Lao Tzu’s three treasures, frugality, kindness, and no competition were adapted as ethic principles during these golden years. In ancient time the tax rate was about ten per cent. During these years, the tax rate was reduced to three per cent, and tax collection was stopped altogether for many years. To follow the Taoist natural way, there was nothing to be busy about in the country for several decades. People became rich and the government had a big surplus. In the central government, the money was left over for years so that all the strings along which the coins were chained rotted. There was no way to count how much money was there. Grains were piled up year after year as they all rotted away. It was no surprise that the government stopped tax collection.

For example, Literate was on the throne for twenty three years but did not add any new garden, palace or new service. Every year he led his court officials farming on a piece of land and producing grains for ritual usage in the palace. His wife led palace maids raising silk worms and so on. The emperor set up strict dress rule for the royal family members and court officials. The emperor wore a black cotton robe, and no embroidery was allowed in his wife’s bedroom.

He apparently endured inconvenience in the benefit of his people. Royal officials once planned to build a dew plateau. The cost was 100 pieces of gold. Emperor Literate stopped it saying, “100 pieces of gold equal the annual income of ten farmer families. I inherited the palace from my father, and I often feel I am unworthy of it. How can I expand it?” One official took a bribe. Emperor Literate heard about it and sent some of his own money to this official. In his last will, Literate wrote shortly before his death:

 

I have learnt that myriad things on earth which have births will die, and there is no exception. Death is the nature of heaven and earth, a natural happening. Why do we grieve much? Now people like life and hate death, and have elaborate funerals to burden the living ones. I dislike such a trend. Furthermore I had no virtue to help my people, and now that I am dying, and it would make me feel even guiltier to have my people to grieve over my death. … I am not a clever person, and often feared of error or misconduct that would embarrass my father’s legacy. Thus in those years I was often afraid that death might not come soon. Today I am lucky enough to have my end. Praise it, there is no need for grief and sorrow. Here is my order, that after three days of the funeral, all people will take off their funeral clothes. There will be no ban on weddings, drinking of wine, or eating of meat. Let the people enjoy their lives without interruption…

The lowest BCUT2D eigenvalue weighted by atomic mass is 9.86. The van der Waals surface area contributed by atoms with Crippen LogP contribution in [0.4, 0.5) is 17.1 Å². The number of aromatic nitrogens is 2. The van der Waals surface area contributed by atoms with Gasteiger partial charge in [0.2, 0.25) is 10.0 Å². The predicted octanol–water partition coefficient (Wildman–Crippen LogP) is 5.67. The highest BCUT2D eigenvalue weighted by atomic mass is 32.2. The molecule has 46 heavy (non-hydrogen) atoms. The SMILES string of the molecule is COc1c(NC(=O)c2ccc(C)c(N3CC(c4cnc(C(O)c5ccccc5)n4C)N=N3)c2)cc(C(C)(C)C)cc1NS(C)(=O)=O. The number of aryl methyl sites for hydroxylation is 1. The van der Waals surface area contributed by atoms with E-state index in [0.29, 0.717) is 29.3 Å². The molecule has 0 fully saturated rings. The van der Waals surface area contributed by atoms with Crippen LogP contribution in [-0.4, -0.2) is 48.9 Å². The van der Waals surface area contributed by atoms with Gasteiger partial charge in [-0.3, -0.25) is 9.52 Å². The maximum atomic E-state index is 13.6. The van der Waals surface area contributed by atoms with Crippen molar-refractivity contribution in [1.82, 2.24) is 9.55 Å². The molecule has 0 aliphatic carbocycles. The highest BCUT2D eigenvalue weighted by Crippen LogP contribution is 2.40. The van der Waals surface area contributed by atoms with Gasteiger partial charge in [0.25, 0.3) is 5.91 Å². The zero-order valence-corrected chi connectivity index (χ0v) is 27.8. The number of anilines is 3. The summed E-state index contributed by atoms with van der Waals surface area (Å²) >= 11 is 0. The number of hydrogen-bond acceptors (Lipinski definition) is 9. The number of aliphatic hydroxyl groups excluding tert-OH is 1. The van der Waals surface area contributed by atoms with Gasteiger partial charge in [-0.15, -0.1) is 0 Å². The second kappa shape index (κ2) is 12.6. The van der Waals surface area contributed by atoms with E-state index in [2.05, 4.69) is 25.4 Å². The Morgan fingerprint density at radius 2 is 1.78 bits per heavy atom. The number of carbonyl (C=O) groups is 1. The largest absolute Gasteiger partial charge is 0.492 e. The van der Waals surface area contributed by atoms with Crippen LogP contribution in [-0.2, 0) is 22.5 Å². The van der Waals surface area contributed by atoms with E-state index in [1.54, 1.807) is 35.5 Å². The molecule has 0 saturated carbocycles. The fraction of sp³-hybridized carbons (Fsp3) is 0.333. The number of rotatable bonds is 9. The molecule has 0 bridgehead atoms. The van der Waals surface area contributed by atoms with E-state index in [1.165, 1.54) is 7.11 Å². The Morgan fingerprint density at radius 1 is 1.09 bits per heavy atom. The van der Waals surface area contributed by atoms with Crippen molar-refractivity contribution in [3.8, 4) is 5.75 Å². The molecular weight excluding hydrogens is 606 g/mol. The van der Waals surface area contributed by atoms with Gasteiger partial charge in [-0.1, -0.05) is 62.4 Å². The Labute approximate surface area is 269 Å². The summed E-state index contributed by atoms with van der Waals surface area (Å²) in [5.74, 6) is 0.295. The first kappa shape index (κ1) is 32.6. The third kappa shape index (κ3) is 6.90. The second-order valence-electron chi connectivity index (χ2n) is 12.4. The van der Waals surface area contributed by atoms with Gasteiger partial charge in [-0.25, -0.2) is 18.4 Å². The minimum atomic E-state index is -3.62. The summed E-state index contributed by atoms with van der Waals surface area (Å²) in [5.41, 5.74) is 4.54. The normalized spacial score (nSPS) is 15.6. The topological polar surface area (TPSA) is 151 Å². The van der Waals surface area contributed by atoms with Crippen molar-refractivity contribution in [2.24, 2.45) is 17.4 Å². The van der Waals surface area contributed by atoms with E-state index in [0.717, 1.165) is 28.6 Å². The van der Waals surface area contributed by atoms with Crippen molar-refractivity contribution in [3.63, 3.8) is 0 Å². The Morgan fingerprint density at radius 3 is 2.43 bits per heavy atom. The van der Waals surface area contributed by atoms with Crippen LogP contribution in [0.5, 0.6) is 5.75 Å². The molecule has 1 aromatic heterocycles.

If the emperor was like this, the officials followed his example, and the people followed the officials’ example. Everybody was self-contained and content. In such a huge country there must be someone who was a trouble maker. Several local lords once united in a rebellion. The general who came to put the rebellion down used the Taoist principle to win the war without much fighting. He avoided any direct battle with the enemy but cut off the enemy’s supplies, and waited for the enemy’s starvation. When the enemy ran away, he put a heavy reward on the head of the rebellion leader. In three months the rebellion was over.